New UOG chemistry lab instrument can identify unknown substances
A new scientific instrument at the University of Guam is bringing a bit of a “CSI” vibe to the Chemistry Teaching & Instrumentation Lab in the Science Building.
Installed this past April, the Shimadzu-model gas chromatograph mass spectrometer, or GC-MS for short, is an analytical instrument that can separate complex chemical mixtures through the gas chromatograph (GC) process and conclusively identify the individual substances through the mass spectrometer (MS) process.
“The GC-MS instrument can analyze the sample and provide the identity and the quantity of the compound with a high degree of accuracy and precision,” said Dr. John Limtiaco, assistant professor of chemistry.
But more than creating the illusion of being a detective on a crime investigation television series, the instrument provides students with hands-on experience using a tool that is central to many professions. Additionally, it opens possibilities for researchers who can now conduct on-the-spot chemical analyses.
In the professional world, the GC-MS has applications in criminal forensics, law enforcement and drug testing, explosives investigations, environmental monitoring, and airport security.
At UOG, it will primarily be used for instruction in upper-level, instrumentation-based courses, including Organic Chemistry, Analytical Chemistry, Instrumental Analysis, and Forensic Chemistry. Eventually, the faculty hope to propose a master’s level chemistry program in which the GC-MS would be a key component.
“Incorporation of the new GC-MS will significantly enhance the teaching and learning effectiveness of [my Laboratory Techniques in Organic Chemistry] courses,” said Dr. Bulan Wu, associate professor of chemistry. “We can analyze both the product and side products through GC-MS, leading to a deep understanding of the reaction mechanisms.”
Five chemistry and one biology faculty have completed basic training so far for the GC-MS. Other departments and research centers at UOG will soon be invited to learn how to use it as well.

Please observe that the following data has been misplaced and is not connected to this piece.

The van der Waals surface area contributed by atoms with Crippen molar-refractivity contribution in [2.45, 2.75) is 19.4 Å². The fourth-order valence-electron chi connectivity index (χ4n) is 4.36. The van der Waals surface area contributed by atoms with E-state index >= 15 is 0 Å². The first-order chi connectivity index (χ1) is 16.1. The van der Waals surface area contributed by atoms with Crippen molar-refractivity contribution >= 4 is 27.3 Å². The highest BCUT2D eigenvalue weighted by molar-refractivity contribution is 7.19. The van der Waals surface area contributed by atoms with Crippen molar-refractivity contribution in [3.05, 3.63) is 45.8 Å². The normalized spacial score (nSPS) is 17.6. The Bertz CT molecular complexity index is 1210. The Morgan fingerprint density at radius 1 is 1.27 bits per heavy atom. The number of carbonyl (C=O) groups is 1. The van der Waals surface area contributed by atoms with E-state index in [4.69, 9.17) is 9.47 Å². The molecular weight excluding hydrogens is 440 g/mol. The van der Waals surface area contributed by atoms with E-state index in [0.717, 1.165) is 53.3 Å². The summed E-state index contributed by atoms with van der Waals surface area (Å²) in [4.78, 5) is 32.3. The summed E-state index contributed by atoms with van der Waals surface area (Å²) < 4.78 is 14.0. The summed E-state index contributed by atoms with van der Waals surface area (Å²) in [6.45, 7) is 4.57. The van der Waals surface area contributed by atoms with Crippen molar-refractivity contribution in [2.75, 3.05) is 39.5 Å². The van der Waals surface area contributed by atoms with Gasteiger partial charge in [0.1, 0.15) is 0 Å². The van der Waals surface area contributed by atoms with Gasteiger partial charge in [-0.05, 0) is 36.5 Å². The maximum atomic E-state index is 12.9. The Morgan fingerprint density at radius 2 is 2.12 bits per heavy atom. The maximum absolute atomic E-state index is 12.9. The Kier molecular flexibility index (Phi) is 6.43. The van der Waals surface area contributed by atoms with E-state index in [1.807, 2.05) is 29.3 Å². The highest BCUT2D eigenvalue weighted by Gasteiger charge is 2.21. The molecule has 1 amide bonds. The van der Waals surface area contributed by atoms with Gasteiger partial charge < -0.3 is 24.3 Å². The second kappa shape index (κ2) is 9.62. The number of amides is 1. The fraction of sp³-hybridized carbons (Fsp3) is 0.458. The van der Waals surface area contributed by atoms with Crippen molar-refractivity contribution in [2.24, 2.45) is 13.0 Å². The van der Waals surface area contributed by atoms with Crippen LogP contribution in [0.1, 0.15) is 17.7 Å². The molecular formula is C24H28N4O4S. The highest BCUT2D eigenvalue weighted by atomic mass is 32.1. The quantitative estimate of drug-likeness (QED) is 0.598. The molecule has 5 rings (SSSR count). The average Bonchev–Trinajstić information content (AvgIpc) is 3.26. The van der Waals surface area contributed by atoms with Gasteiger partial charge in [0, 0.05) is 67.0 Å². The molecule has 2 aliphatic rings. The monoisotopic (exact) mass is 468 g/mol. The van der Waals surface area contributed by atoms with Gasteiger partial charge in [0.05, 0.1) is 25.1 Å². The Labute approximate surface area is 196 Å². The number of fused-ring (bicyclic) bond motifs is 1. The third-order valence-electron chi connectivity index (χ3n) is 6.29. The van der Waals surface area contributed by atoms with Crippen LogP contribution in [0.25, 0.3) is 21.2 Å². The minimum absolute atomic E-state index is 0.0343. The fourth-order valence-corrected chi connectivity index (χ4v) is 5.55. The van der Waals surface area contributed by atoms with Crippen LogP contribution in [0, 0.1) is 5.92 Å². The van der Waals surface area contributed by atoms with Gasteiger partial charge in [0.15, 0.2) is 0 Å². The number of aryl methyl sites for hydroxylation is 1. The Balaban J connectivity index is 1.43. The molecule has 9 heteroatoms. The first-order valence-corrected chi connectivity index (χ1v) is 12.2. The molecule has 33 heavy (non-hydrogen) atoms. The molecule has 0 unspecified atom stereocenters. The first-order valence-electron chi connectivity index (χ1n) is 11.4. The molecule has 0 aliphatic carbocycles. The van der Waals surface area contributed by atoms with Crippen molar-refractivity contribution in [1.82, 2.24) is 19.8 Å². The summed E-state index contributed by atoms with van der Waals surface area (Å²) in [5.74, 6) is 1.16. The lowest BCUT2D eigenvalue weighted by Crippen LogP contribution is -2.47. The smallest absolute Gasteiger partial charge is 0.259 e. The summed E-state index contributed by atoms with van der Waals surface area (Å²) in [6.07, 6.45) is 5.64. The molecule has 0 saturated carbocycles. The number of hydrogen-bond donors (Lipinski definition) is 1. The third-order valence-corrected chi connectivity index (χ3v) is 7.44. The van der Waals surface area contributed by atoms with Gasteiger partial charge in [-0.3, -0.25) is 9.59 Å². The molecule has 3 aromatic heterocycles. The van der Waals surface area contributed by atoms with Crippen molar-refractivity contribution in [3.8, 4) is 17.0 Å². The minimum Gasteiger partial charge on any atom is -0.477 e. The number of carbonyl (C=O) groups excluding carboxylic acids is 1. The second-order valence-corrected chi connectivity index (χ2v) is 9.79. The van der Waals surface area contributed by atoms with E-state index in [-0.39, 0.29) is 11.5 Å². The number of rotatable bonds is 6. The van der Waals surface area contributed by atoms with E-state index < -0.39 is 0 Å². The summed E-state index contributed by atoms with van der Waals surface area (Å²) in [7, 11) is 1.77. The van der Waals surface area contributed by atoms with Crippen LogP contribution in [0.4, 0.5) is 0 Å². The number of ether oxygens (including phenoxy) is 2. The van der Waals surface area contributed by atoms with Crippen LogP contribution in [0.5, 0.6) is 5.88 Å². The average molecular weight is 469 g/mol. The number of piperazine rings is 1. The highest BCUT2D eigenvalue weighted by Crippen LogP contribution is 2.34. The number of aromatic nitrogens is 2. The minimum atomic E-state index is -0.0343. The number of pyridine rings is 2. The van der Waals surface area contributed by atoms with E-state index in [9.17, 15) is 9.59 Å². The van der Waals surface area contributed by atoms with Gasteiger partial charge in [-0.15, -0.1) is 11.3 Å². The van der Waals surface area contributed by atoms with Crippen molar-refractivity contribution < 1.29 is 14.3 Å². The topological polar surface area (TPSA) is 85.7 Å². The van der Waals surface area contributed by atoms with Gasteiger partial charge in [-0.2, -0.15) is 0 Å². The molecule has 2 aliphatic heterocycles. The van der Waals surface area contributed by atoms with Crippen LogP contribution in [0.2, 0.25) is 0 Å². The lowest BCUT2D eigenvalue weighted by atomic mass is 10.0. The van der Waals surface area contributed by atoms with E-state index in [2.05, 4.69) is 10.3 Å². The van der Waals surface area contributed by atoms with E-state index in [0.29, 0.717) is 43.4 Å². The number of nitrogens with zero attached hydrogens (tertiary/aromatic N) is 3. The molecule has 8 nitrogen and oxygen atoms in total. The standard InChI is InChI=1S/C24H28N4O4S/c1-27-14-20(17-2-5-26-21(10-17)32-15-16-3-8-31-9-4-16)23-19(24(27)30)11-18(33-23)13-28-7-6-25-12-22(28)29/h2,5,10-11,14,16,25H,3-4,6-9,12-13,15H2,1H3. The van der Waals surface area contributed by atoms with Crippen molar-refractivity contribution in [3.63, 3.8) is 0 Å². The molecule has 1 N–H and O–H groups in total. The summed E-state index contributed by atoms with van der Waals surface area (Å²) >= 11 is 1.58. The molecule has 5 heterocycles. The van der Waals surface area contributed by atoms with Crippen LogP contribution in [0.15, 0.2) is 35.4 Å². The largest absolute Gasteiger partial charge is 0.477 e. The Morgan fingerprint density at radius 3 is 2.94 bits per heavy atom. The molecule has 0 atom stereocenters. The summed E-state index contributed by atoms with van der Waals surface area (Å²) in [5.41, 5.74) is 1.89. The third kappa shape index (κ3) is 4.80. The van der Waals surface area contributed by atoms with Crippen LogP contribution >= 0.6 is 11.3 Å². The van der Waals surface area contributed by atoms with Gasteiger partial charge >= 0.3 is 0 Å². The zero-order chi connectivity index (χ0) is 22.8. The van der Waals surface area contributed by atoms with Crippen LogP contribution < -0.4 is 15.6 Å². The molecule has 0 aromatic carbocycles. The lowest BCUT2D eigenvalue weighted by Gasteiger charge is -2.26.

The instrument’s ability to do mass spectrometer detection opens a lot of possibilities for student and faculty research, said Dr. Maika Vuki, professor of chemistry and chair of the Chemistry Program.
“We can study pesticides, a wide range of volatile organic compounds, halogenated compounds, PCBs, PFOs, and PFAs,” he said, referring to various manmade chemicals. “Most of these compounds are regulated and require regular monitoring.”
Limtiaco, for one, is planning to use the instrument to investigate residual pesticide contamination on both local and imported produce and, in a separate study, investigate organic molecule transformations following seawater electrolysis. Wu said she plans to use the GC-MS for natural product research of local medicinal plants and herbs and to synthesize cannabidiol (CBD) and similar substances for anticancer activities.
A long-term goal for the GC-MS is to produce high-quality preliminary data that can be used to leverage large research grants.
Undergraduate and graduate students may utilize the GC-MS for individual research projects and laboratory experiments under the supervision of faculty or laboratory staff. Those interested may coordinate with Dr. Vuki at firstname.lastname@example.org or Dr. Limtiaco at email@example.com.